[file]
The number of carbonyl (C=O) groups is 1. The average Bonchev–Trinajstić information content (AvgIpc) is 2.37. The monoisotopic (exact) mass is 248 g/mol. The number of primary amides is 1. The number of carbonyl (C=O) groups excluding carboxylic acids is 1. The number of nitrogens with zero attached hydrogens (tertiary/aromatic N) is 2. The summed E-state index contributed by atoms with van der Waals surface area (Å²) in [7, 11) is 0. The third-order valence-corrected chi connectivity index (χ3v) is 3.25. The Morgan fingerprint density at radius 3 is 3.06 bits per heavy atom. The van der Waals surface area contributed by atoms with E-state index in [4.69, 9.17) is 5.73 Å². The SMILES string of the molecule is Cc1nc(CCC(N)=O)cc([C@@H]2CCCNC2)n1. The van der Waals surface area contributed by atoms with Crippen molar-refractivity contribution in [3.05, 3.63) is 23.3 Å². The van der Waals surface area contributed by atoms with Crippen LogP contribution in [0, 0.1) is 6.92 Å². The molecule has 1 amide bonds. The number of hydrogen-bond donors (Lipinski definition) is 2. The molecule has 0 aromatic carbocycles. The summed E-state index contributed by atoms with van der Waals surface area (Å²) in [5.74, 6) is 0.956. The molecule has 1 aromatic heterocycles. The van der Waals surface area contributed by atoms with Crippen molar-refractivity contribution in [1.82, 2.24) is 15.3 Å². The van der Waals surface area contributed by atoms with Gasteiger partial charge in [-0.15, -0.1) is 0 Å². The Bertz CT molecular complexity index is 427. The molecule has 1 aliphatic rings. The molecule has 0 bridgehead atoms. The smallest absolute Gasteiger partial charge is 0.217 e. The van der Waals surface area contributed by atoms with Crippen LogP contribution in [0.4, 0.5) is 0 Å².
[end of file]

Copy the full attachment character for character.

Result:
The number of carbonyl (C=O) groups is 1. The average Bonchev–Trinajstić information content (AvgIpc) is 2.37. The monoisotopic (exact) mass is 248 g/mol. The number of primary amides is 1. The number of carbonyl (C=O) groups excluding carboxylic acids is 1. The number of nitrogens with zero attached hydrogens (tertiary/aromatic N) is 2. The summed E-state index contributed by atoms with van der Waals surface area (Å²) in [7, 11) is 0. The third-order valence-corrected chi connectivity index (χ3v) is 3.25. The Morgan fingerprint density at radius 3 is 3.06 bits per heavy atom. The van der Waals surface area contributed by atoms with E-state index in [4.69, 9.17) is 5.73 Å². The SMILES string of the molecule is Cc1nc(CCC(N)=O)cc([C@@H]2CCCNC2)n1. The van der Waals surface area contributed by atoms with Crippen molar-refractivity contribution in [3.05, 3.63) is 23.3 Å². The van der Waals surface area contributed by atoms with Crippen LogP contribution in [0, 0.1) is 6.92 Å². The molecule has 1 amide bonds. The number of hydrogen-bond donors (Lipinski definition) is 2. The molecule has 0 aromatic carbocycles. The summed E-state index contributed by atoms with van der Waals surface area (Å²) in [5.74, 6) is 0.956. The molecule has 1 aromatic heterocycles. The van der Waals surface area contributed by atoms with Crippen molar-refractivity contribution in [1.82, 2.24) is 15.3 Å². The van der Waals surface area contributed by atoms with Gasteiger partial charge in [-0.15, -0.1) is 0 Å². The Bertz CT molecular complexity index is 427. The molecule has 1 aliphatic rings. The molecule has 0 bridgehead atoms. The smallest absolute Gasteiger partial charge is 0.217 e. The van der Waals surface area contributed by atoms with Crippen LogP contribution in [0.4, 0.5) is 0 Å².